Final Report (2009)

Identifying chemicals that increase the risk of breast cancer can lead to risk reduction through public health measures to reduce exposure. In human studies we see that conditions that affect the hormonal environment of the developing fetus may increase (having an older mother) or decrease (being a twin) breast cancer risk in adulthood, supporting the hypothesis that fetal exposure to endocrine disrupting chemicals (EDCs) – chemicals that affect hormone systems -- also affects breast cancer risk. However, the effects of fetal exposures to EDCs are difficult to study in humans because of the decades-long lag between fetal exposure and the age at which breast cancer is typically detected together with the inability to noninvasively observe mammary tissue. Therefore, tests in animals are the primary way of predicting effects on breast cancer.

In a number of laboratories, researchers have shown that treatment of pregnant test animals with EDCs results in changes to the structure of the mammary gland in the offspring. These changes suggest that fetal exposure to EDCs may cause permanent changes to the breast that could lead to health effects such as changes in the timing of puberty, problems with lactation, or increased susceptibility to carcinogens. However, this area of research is new, and many questions remain about how to evaluate changes in mammary gland structure and how to link these changes to problems such as effects on breast cancer. When regulators consider how much exposure to a chemical is likely to cause health effects, they have been concerned about these effects on mammary gland structure, but are reluctant to consider these changes as the basis for limiting exposures because of the lack of consistency in researchers’ methods for reporting the structural changes and inadequate data linking those changes to adverse effects such as cancer.

The Mammary Gland Evaluation and Risk Assessment Workshop was convened in Oakland, CA, November 16-17, 2009, to begin developing a standard protocol for evaluating mammary gland morphology and to address issues surrounding the use of these data in chemical risk assessment. Workshop participants discussed current research on the effects of early life exposures to EDCs on mammary gland development, as well as the relationship with cancer risk and the ability to lactate. They also discussed the relative sensitivity of mammary gland development and other developmental reproductive processes, the relevance of effects in animal models to humans, and mammary gland assessment in current toxicology protocols. Data gaps and research recommendations were identified at the workshop and through interviews with risk assessors and toxicologists. A majority of workshop participants agreed that 1) the development of the mammary gland in rodents is reasonably comparable to the development of breasts in humans; 2) in some cases mammary gland developmental changes (for example, changes in branching, in extent of growth, or in relative proportion of different structures) have been observed at lower doses than other effects that might indicate endocrine disruption; and 3) these changes in mammary gland development are abnormal, and they could be interpreted as adverse because they represent alterations in growth and development and may indicate altered susceptibility to carcinogenesis or lead to effects on lactation. Research priorities identified at the workshop include further development and validation of the standard “whole mount” protocol for evaluating the mammary gland, research to link effects on mammary gland development with later life outcomes, and increased consideration of these data in risk assessment. Meeting agenda, speaker slides, and related materials are available at http://www.silentspring.org/mammary-gland-workshop, and scientific manuscripts derived from the workshop have been submitted for publication.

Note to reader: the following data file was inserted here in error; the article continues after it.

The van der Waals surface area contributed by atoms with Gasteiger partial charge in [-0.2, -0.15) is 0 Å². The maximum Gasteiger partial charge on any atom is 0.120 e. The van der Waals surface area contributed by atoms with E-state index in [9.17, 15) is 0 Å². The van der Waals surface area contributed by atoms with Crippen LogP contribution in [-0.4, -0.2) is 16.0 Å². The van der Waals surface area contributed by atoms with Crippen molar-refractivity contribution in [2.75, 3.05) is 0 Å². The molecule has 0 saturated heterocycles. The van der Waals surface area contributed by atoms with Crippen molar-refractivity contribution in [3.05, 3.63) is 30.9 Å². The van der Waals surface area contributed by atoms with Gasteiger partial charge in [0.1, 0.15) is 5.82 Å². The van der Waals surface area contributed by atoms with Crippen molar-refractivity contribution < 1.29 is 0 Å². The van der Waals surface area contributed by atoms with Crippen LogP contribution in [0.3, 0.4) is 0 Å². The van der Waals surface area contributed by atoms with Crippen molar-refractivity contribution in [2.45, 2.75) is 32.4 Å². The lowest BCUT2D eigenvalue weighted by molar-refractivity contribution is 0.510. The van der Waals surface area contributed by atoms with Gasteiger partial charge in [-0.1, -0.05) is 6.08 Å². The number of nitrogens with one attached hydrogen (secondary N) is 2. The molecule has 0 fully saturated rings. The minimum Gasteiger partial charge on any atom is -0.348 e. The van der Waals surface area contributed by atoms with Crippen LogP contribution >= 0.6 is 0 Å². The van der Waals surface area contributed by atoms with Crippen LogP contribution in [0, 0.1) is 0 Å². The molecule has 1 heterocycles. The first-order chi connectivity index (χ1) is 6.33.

The workshop and related manuscripts will facilitate progress in understanding how early life exposure to EDCs can influence mammary gland development and susceptibility to cancer, and in chemicals regulation that considers this mechanism by which chemical exposure can cause breast cancer. Progress in these areas will provide the basis for stronger regulations to limit chemical exposure and consequently limit associated risk of breast cancer.